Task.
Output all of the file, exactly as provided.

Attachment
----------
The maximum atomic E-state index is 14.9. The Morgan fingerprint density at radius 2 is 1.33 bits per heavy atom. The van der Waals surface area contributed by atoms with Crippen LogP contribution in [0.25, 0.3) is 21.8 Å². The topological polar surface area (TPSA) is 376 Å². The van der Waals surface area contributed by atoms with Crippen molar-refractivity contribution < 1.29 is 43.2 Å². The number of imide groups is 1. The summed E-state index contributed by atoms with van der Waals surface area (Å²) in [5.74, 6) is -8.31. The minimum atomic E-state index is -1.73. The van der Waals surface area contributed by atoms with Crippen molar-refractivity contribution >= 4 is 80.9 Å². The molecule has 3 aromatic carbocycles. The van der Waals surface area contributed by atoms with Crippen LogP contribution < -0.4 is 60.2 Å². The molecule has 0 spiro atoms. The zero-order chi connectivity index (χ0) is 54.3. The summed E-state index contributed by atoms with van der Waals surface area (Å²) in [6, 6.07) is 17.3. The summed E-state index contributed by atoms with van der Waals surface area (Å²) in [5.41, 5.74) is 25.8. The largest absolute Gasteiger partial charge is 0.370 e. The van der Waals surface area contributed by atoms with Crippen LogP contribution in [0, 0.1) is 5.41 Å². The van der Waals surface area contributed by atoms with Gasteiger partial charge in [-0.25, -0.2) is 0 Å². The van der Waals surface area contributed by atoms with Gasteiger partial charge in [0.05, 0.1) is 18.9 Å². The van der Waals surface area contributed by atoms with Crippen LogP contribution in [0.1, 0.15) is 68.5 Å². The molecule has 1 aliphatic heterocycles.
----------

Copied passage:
The maximum atomic E-state index is 14.9. The Morgan fingerprint density at radius 2 is 1.33 bits per heavy atom. The van der Waals surface area contributed by atoms with Crippen LogP contribution in [0.25, 0.3) is 21.8 Å². The topological polar surface area (TPSA) is 376 Å². The van der Waals surface area contributed by atoms with Crippen molar-refractivity contribution < 1.29 is 43.2 Å². The number of imide groups is 1. The summed E-state index contributed by atoms with van der Waals surface area (Å²) in [5.74, 6) is -8.31. The minimum atomic E-state index is -1.73. The van der Waals surface area contributed by atoms with Crippen molar-refractivity contribution >= 4 is 80.9 Å². The molecule has 3 aromatic carbocycles. The van der Waals surface area contributed by atoms with Crippen LogP contribution < -0.4 is 60.2 Å². The molecule has 0 spiro atoms. The zero-order chi connectivity index (χ0) is 54.3. The summed E-state index contributed by atoms with van der Waals surface area (Å²) in [6, 6.07) is 17.3. The summed E-state index contributed by atoms with van der Waals surface area (Å²) in [5.41, 5.74) is 25.8. The largest absolute Gasteiger partial charge is 0.370 e. The van der Waals surface area contributed by atoms with Crippen LogP contribution in [0, 0.1) is 5.41 Å². The van der Waals surface area contributed by atoms with Gasteiger partial charge in [-0.25, -0.2) is 0 Å². The van der Waals surface area contributed by atoms with Gasteiger partial charge in [0.05, 0.1) is 18.9 Å². The van der Waals surface area contributed by atoms with Crippen LogP contribution in [0.1, 0.15) is 68.5 Å². The molecule has 1 aliphatic heterocycles.